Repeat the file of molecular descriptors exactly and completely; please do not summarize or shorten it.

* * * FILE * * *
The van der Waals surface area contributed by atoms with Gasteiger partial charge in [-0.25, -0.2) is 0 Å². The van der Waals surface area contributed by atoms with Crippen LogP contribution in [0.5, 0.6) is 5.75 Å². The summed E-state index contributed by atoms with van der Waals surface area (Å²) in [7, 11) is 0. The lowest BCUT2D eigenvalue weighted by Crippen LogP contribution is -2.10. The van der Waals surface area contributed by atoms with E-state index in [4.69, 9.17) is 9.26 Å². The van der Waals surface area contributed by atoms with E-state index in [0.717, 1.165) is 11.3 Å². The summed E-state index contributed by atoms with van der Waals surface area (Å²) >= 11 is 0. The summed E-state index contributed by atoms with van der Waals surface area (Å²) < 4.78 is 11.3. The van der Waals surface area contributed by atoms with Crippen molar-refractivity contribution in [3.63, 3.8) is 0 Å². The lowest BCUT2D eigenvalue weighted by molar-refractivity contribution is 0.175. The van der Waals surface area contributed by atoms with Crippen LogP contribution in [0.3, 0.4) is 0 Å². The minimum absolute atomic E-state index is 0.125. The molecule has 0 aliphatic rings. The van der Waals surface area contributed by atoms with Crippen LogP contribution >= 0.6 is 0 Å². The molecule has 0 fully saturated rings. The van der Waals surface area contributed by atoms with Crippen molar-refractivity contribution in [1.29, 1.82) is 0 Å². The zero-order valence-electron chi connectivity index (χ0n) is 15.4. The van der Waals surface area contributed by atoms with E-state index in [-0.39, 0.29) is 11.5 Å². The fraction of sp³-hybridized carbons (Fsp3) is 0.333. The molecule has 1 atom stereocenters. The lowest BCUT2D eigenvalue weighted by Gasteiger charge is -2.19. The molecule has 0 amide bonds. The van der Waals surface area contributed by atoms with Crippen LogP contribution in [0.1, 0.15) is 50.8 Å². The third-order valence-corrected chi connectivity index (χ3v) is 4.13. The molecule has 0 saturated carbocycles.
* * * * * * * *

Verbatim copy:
The van der Waals surface area contributed by atoms with Gasteiger partial charge in [-0.25, -0.2) is 0 Å². The van der Waals surface area contributed by atoms with Crippen LogP contribution in [0.5, 0.6) is 5.75 Å². The summed E-state index contributed by atoms with van der Waals surface area (Å²) in [7, 11) is 0. The lowest BCUT2D eigenvalue weighted by Crippen LogP contribution is -2.10. The van der Waals surface area contributed by atoms with E-state index in [4.69, 9.17) is 9.26 Å². The van der Waals surface area contributed by atoms with E-state index in [0.717, 1.165) is 11.3 Å². The summed E-state index contributed by atoms with van der Waals surface area (Å²) >= 11 is 0. The summed E-state index contributed by atoms with van der Waals surface area (Å²) < 4.78 is 11.3. The van der Waals surface area contributed by atoms with Crippen molar-refractivity contribution in [3.63, 3.8) is 0 Å². The lowest BCUT2D eigenvalue weighted by molar-refractivity contribution is 0.175. The van der Waals surface area contributed by atoms with Crippen LogP contribution in [0.3, 0.4) is 0 Å². The minimum absolute atomic E-state index is 0.125. The molecule has 0 aliphatic rings. The van der Waals surface area contributed by atoms with Crippen LogP contribution >= 0.6 is 0 Å². The molecule has 0 fully saturated rings. The van der Waals surface area contributed by atoms with Crippen molar-refractivity contribution in [1.29, 1.82) is 0 Å². The zero-order valence-electron chi connectivity index (χ0n) is 15.4. The van der Waals surface area contributed by atoms with E-state index in [-0.39, 0.29) is 11.5 Å². The fraction of sp³-hybridized carbons (Fsp3) is 0.333. The molecule has 1 atom stereocenters. The lowest BCUT2D eigenvalue weighted by Gasteiger charge is -2.19. The molecule has 0 amide bonds. The van der Waals surface area contributed by atoms with Crippen LogP contribution in [0.1, 0.15) is 50.8 Å². The third-order valence-corrected chi connectivity index (χ3v) is 4.13. The molecule has 0 saturated carbocycles.